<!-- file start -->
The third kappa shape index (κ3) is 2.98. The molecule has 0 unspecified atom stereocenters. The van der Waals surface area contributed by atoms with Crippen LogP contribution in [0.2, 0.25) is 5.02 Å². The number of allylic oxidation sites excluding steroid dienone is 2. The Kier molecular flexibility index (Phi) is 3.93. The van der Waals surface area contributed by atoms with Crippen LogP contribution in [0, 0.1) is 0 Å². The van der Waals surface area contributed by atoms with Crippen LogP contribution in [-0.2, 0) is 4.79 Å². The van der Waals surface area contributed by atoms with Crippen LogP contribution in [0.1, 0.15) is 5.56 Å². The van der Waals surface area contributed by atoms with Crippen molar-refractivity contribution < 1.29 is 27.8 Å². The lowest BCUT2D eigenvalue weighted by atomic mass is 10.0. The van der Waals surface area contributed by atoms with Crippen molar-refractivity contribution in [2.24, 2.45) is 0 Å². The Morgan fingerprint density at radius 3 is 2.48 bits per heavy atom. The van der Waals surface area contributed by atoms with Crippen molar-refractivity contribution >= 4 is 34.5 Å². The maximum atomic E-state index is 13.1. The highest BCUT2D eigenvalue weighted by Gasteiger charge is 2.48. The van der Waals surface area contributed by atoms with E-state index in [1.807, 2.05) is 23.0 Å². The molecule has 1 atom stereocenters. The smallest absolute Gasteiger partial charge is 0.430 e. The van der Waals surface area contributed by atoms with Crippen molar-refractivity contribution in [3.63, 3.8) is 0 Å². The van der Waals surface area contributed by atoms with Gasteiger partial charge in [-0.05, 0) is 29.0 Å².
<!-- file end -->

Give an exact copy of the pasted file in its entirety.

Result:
The third kappa shape index (κ3) is 2.98. The molecule has 0 unspecified atom stereocenters. The van der Waals surface area contributed by atoms with Crippen LogP contribution in [0.2, 0.25) is 5.02 Å². The number of allylic oxidation sites excluding steroid dienone is 2. The Kier molecular flexibility index (Phi) is 3.93. The van der Waals surface area contributed by atoms with Crippen LogP contribution in [0, 0.1) is 0 Å². The van der Waals surface area contributed by atoms with Crippen LogP contribution in [-0.2, 0) is 4.79 Å². The van der Waals surface area contributed by atoms with Crippen LogP contribution in [0.1, 0.15) is 5.56 Å². The van der Waals surface area contributed by atoms with Crippen molar-refractivity contribution < 1.29 is 27.8 Å². The lowest BCUT2D eigenvalue weighted by atomic mass is 10.0. The van der Waals surface area contributed by atoms with Crippen molar-refractivity contribution in [2.24, 2.45) is 0 Å². The Morgan fingerprint density at radius 3 is 2.48 bits per heavy atom. The van der Waals surface area contributed by atoms with Crippen molar-refractivity contribution >= 4 is 34.5 Å². The maximum atomic E-state index is 13.1. The highest BCUT2D eigenvalue weighted by Gasteiger charge is 2.48. The van der Waals surface area contributed by atoms with E-state index in [1.807, 2.05) is 23.0 Å². The molecule has 1 atom stereocenters. The smallest absolute Gasteiger partial charge is 0.430 e. The van der Waals surface area contributed by atoms with Crippen molar-refractivity contribution in [3.63, 3.8) is 0 Å². The van der Waals surface area contributed by atoms with Gasteiger partial charge in [-0.05, 0) is 29.0 Å².